Larry & Cheryl's 2019 Travels travel blog

Visiting the Gold Shop

This is 5 pounds of gold nugget compared to my hand and...

Carved Mammoth Ivory

Very large mushroom or fungus

Many shapes and color fungi

Looks like a whole Fungi Family

Witches Broom on the Spruce trees is a fungus

Small wild cranberries blanket the ground

Rose Hips on the wild roses

Tundra owners, Tim and Anisa.

Tundra's Top Dog, Baby, doing what she does best

Tundra Dog #2, Marshall, usually active likes the porch swing.

Tundra Bar with some of the locals, Bonnie to the right.

Tim hard at work, always something to keep him busy.


We are having to stay a few days in Tok for our forwarded mail to reach us. Since everything is so very dirty & dusty from the road, we both worked together washing the coach with cloths and buckets of water. Then Larry then cleaned the car and I cleaned the front leather cover (bra) of the motorhome with leather cleaner, wow what a difference, it’s finally black again.

The next few days I was working on photos for this Trip Journal and doing lots of laundry. We had lunch at Fast Eddy’s (best of 2 eateries in town) one more time before we left the area and I picked up a few necessities at the expensive little town market. And we hung out with the locals in Tundra’s bar.

We are enjoying talking with the locals in the bar. One gal, Bonnie, who owns a jewelry/gold shop in town, invited us to come over and see her 5 pound gold nugget. She and her husband own a gold mine but he actually found this on his property when he was grading the land. It was rated the 9th largest nugget found in Alaska when it was found but it is now rated 19th largest. Her husband has passed and when she goes, the nugget will go to the University of Alaska not to be melted down, kept in original form and not sold to anyone.

There are so many interesting things growing in this forested Tundra RV Park. Large fungus on the ground, mushrooms bigger than my foot. Some were beautiful cream colored or rust speckled. Others grow on the Spruce trees and are called Witch’s Broom or Spruce Broom Rust. This is considered a disease and some trees suffer damage from this (like top kill or reduced growth) but others aren't bothered by it.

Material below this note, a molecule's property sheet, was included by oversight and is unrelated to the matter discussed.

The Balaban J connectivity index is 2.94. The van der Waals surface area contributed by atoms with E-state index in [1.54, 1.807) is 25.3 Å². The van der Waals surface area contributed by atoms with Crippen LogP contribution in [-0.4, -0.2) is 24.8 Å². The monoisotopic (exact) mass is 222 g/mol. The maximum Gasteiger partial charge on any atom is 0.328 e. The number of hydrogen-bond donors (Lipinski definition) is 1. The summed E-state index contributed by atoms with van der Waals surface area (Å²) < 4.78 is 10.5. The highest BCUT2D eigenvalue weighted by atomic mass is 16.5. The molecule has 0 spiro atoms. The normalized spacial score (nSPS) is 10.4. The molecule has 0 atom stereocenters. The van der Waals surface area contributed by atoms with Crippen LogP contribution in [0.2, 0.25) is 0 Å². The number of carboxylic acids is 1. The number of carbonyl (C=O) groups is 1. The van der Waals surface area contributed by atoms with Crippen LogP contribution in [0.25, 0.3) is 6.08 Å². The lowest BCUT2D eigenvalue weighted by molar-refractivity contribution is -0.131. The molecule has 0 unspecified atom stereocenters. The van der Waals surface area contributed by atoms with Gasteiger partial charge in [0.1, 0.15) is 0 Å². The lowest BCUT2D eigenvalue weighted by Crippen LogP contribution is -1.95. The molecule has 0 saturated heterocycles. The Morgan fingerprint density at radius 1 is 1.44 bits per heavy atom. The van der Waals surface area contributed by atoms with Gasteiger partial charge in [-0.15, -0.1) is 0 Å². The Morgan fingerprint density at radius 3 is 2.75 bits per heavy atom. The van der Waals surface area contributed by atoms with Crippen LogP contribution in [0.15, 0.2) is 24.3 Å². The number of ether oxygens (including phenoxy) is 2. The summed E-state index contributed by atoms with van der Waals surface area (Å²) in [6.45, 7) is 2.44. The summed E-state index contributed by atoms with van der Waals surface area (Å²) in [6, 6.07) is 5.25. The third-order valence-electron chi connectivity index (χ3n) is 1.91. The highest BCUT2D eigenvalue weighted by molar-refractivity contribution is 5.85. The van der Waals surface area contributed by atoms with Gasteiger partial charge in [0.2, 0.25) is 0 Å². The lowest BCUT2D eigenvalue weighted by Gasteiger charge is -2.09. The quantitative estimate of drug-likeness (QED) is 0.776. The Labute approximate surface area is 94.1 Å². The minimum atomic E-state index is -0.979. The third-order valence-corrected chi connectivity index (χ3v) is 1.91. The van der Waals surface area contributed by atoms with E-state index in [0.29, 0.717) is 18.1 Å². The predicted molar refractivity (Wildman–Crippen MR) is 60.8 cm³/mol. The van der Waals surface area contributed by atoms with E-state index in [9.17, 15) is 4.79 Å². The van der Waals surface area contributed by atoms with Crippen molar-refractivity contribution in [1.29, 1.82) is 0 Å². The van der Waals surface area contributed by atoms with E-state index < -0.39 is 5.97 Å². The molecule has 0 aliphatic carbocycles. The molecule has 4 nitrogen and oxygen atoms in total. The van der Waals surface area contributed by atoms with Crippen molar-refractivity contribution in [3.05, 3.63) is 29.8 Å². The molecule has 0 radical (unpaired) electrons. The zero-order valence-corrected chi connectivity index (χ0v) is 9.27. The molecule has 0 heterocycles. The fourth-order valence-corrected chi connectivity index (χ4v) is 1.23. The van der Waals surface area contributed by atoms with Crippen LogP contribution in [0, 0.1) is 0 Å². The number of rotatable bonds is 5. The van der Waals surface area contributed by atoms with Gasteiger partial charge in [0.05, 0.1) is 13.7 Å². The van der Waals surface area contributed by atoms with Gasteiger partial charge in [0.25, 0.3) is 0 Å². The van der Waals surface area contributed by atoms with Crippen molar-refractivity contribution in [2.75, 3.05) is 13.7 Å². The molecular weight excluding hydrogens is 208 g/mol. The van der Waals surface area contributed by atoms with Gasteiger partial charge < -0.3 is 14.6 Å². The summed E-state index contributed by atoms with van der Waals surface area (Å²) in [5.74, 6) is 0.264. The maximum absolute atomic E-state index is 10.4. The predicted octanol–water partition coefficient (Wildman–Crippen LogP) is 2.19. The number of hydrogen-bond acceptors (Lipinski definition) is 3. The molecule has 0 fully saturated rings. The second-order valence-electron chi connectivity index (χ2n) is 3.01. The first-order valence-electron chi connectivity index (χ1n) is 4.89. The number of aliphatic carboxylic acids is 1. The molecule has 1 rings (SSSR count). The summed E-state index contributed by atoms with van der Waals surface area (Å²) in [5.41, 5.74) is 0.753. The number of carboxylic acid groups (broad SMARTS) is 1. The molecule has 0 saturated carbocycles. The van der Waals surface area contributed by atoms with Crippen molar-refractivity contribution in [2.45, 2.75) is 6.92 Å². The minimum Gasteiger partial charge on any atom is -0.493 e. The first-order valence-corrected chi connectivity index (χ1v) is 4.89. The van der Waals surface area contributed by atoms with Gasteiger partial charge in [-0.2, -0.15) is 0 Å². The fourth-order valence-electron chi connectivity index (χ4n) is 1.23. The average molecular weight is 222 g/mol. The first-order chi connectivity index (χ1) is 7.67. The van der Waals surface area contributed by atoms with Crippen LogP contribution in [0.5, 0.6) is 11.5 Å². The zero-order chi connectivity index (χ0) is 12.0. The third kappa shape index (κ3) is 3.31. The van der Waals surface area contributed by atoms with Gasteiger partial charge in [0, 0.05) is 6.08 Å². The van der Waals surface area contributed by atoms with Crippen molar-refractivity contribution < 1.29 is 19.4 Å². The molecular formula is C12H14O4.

The wild rose bushes have lost their blossoms and gone to Rose Hips (they make jelly from them, also high in vitamin C). There are huge blankets of wild cranberries all over the ground. Anisa, the Tundra manager, says they used to gather them as children (they are tiny) to make Cranberry sauce. It would take twice as much sugar to tone down the tartness of the wild cranberries.

I included a few photos of our hosts Anisa and her husband Tim, who have taken over the ownership of her parent’s RV park after her mother passed earlier this year. We knew her mother and Anisa from our two previous Alaska trips. The mother’s dog, Baby, still is top dog on the property, even though she is slowing down and napping a lot. Anisa’s dog, Marshall, is more active and friendly. And, of course I had to include a photo of the bar since we spent time there meeting many of the locals, including the woman who owns the Gold Shop in town (the red haired woman in the right side of the photo). I have to give credit to Anisa for "borrowing" a few of her photos, Thank you.

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